Stress can ramp up inflammation in a similar way to smoke, she explained, meaning pregnant people could face double exposure from smoke and mental health impacts. She pointed to a study showing that stress is a risk factor for outcomes like preterm delivery.
Chowaiki said her pregnancy with Sonny was "extremely stressful" due to the pandemic and in-utero diagnosis of his bilateral clubfoot.
She also feels climate anxiety. Her daughter Lenny was born prematurely during the fall 2017 wildfires. While she was in the ICU, the hospital briefly lost power. Since then, whole towns in California have burned to the ground. "I know so many people at this point who have lost their homes," she said. She knows her home may not be here next year.
Protecting pregnant people from wildfire smoke
Rebecca Chowaiki and Omar Chowaiki pose for a portrait with their son, Sonny, and daughter, Lenny, at their home in Napa, California on October 9, 2021. (Credit: David Ryder)
Burke recommended that people stay inside when it's smokey, close windows and doors, and invest in indoor air filtration. If they can't filter the entire house, they should filter one room and stay in there as much as possible. He extended this advice to people living far away from fires; in summer 2021, smoke from wildfires drifted across the continent into cities like Toronto, Boston, and New York.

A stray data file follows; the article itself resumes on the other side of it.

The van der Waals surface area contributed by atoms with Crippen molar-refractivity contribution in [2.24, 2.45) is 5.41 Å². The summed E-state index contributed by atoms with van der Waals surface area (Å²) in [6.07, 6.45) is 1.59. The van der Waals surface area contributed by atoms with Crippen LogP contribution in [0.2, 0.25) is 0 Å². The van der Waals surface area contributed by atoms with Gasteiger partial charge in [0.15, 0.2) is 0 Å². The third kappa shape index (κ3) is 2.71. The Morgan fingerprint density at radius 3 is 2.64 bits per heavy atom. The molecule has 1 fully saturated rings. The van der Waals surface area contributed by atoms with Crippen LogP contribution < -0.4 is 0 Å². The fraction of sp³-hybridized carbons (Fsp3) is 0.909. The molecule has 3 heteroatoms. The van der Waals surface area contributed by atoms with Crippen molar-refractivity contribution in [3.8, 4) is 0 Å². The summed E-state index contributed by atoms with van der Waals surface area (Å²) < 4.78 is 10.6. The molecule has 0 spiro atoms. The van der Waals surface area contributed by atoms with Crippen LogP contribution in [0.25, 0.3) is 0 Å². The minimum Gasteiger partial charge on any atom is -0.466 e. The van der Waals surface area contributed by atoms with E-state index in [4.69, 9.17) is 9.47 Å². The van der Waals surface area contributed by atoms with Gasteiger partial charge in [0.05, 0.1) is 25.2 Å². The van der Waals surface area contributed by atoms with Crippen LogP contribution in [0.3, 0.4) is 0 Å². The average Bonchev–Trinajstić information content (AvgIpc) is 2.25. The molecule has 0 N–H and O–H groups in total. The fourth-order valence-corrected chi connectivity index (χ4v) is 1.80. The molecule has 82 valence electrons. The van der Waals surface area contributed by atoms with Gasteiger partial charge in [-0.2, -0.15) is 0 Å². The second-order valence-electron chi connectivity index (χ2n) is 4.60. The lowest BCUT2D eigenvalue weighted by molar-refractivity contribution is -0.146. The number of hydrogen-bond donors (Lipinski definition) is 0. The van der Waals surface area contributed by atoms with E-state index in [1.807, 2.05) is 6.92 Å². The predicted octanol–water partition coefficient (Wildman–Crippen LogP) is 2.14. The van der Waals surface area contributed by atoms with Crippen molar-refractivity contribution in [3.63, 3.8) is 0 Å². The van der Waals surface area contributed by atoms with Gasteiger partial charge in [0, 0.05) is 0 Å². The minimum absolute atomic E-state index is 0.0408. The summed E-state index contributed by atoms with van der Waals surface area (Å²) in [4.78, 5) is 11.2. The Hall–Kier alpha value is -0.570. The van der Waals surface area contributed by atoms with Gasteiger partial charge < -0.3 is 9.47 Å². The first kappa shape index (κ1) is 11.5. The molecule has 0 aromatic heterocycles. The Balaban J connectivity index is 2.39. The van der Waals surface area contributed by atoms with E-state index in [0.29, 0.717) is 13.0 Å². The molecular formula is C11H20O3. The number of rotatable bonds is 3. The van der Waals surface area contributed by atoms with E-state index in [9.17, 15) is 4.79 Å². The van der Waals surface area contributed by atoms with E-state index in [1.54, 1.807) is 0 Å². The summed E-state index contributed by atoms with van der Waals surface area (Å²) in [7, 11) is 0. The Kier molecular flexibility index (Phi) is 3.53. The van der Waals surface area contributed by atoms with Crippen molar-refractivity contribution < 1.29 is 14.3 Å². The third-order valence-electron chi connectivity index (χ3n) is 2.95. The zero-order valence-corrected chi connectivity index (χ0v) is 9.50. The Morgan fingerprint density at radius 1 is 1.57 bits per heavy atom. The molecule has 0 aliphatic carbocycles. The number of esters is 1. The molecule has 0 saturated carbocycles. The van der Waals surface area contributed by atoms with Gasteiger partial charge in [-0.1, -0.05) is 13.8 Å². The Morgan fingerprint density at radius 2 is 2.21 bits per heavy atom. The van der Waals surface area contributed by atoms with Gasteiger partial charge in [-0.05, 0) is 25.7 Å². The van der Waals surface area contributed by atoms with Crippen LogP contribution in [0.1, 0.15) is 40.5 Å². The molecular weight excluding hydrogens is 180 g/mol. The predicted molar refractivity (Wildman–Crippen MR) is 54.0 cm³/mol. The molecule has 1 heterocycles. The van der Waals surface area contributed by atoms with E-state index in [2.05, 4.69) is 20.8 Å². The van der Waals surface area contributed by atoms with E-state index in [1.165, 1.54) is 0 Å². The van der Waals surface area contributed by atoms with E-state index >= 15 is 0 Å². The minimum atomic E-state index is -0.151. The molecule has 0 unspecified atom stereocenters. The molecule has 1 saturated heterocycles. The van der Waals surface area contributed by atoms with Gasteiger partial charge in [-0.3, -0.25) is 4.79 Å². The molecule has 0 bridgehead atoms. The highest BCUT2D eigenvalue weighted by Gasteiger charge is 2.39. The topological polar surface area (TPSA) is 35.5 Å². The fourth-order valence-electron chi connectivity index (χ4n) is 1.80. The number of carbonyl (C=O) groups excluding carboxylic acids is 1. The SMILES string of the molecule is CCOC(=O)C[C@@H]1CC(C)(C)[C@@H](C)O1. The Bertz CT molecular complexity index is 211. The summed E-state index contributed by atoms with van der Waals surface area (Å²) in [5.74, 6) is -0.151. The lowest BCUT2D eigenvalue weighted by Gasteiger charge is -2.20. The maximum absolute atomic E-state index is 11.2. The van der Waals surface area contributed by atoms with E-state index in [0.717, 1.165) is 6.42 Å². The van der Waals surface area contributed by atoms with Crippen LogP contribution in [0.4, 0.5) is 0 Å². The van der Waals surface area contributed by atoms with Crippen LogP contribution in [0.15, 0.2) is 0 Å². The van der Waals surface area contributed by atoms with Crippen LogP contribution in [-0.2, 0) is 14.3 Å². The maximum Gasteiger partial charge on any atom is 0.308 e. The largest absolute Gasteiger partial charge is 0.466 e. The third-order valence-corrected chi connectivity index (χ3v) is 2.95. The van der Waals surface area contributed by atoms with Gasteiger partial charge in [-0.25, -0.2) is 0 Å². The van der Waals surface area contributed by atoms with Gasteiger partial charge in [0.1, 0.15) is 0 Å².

Burke acknowledged that not everyone can afford to filter indoor air, and some people work outside, like construction and agricultural employees. In that case, he said N-95 masks can help reduce exposure to smoke, but employers and regulators must take responsibility for protecting workers, whether it's from heat waves or wildfires.
"It's our broader responsibility to limit their exposures — that means reducing the amount of wildfire smoke in the air. That's the fundamental thing we need to do," he said.
In wildfire season, Chowaiki checks the air quality from different sources so she knows when to stay inside. If she has to go outside in the smoke, she wears an N-95 mask.
"If you put a frog into boiling water, it's going to jump out, but if you put a frog into water and you heat it up slowly, it will stay there until it dies," Chowaiki said. "I feel like that's what we're doing. We're allowing this to become our normal, and it never should have been normal."
Banner photo: Sonny Chowaiki sits in the arms of his mother, Rebecca, at a park near their home in Napa, California on October 9, 2021. (Credit: David Ryder)